School Grant Writing Tips

Most successful grant writers give the same advice: begin your school grant writing with a Project, a Plan, and Permission. School Grant Writing

The Three P’s Of School Grant Writing

If you’re planning to apply for a major grant, be sure you have the support of your principal or superintendent. Many grants for more than a few thousand dollars require a senior officer’s signature to agree to implement the grant within the school system.

In addition, school districts are limited in the number of state and federal grants for which they can apply. If you’re applying for a government grant, you’ll need permission — whatever the amount.

Before you even start the funding process, however, you need a project. “The most important thing is to have a project in mind and then search for a grant to fund the project,” Smith said. “Many people do the opposite; they hear about a grant and then try to find a project to fit it. The writing is much harder when you don’t have a clear plan in mind and know exactly what you want to do before beginning applying for a grant.”

As soon as you have a project in mind and permission to implement it, formulate your plan. Don’t wait until you’re faced with a grant application form before solidifying the details of your project! Begin right away with a written account of the project’s:

  • background. Document the need for your project with demographics, test results, and anecdotal evidence.
  • mission statement. Identify the project’s potential outcome.
  • goals and objectives. Make sure they are specific and measurable.
  • timeline.
  • planned assessment tool(s). Again, be specific.
  • required materials, supplies, and personnel.
  • total cost.

Having this information in hand will make it much easier to locate appropriate funding sources — and to complete the grant application when the time comes.

And be sure to start the process early. Experienced grant-writers say that, depending on costs and the amount of funding, it can take months, in some instances a year or more, before you receive any funds.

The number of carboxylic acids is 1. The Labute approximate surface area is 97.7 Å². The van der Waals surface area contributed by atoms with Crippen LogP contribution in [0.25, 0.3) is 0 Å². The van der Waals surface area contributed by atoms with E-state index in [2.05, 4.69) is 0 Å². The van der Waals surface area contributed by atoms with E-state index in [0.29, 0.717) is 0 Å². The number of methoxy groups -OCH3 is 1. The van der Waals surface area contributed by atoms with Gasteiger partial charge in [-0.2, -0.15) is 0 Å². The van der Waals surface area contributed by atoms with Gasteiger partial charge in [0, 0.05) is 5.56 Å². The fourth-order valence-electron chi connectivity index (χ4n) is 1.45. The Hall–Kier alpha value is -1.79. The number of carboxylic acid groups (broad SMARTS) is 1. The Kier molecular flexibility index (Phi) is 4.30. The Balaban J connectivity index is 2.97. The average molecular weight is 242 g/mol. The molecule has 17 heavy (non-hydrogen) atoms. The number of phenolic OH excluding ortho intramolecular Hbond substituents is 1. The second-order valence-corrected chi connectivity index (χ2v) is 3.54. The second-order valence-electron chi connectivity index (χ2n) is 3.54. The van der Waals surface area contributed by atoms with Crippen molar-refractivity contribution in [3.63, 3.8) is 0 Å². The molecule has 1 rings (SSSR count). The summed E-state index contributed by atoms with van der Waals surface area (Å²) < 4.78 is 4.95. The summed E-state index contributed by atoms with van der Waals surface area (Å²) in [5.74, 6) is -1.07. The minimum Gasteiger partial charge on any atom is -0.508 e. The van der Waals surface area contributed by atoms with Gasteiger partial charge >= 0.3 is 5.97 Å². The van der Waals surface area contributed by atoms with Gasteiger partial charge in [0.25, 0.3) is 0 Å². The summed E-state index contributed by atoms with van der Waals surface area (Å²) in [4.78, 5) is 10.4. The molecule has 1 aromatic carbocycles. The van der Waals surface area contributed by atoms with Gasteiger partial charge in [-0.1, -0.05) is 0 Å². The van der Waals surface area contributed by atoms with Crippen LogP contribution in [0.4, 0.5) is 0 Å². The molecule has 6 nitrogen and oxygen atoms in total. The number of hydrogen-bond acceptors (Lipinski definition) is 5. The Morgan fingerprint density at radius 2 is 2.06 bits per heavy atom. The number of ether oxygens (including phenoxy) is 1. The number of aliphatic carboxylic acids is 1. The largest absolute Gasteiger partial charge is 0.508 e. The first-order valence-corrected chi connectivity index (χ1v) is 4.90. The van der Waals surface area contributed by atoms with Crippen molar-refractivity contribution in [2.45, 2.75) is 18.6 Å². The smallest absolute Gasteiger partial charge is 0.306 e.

After you have a detailed picture of all aspects of your project, it’s time to find the necessary funding. Start by searching online and library resources.

You might begin your search with some of the resources in the Grant Resources and Grant Sources sections at the end of this article. You should also investigate local government agencies, educational and civic organizations, and businesses as possible sources of funding.

The best funding sources are education-related businesses, U.S. Department of Education programs, state department of education programs, and philanthropic organizations. Many magazines also highlight education grants and most states have web sites announcing grants.

Most importantly, however, look for funding sources whose philosophy and focus are consistent with your project’s goals and objectives.

Contact those grant funders who are the best matches based on your research. Don’t limit yourself to a single funding source. Obtain their funding guidelines and, if possible, a list of previously funded projects. Determine whether the average amount of funding is consistent with your needs.

Speak personally with a contact person involved with the funding who can answer your questions and provide advice and guidance. Be sure to ask how projects are reviewed, how decisions are made, and how and when funding is dispersed. Develop a relationship with your contact person and keep the lines of communication open throughout the application process.

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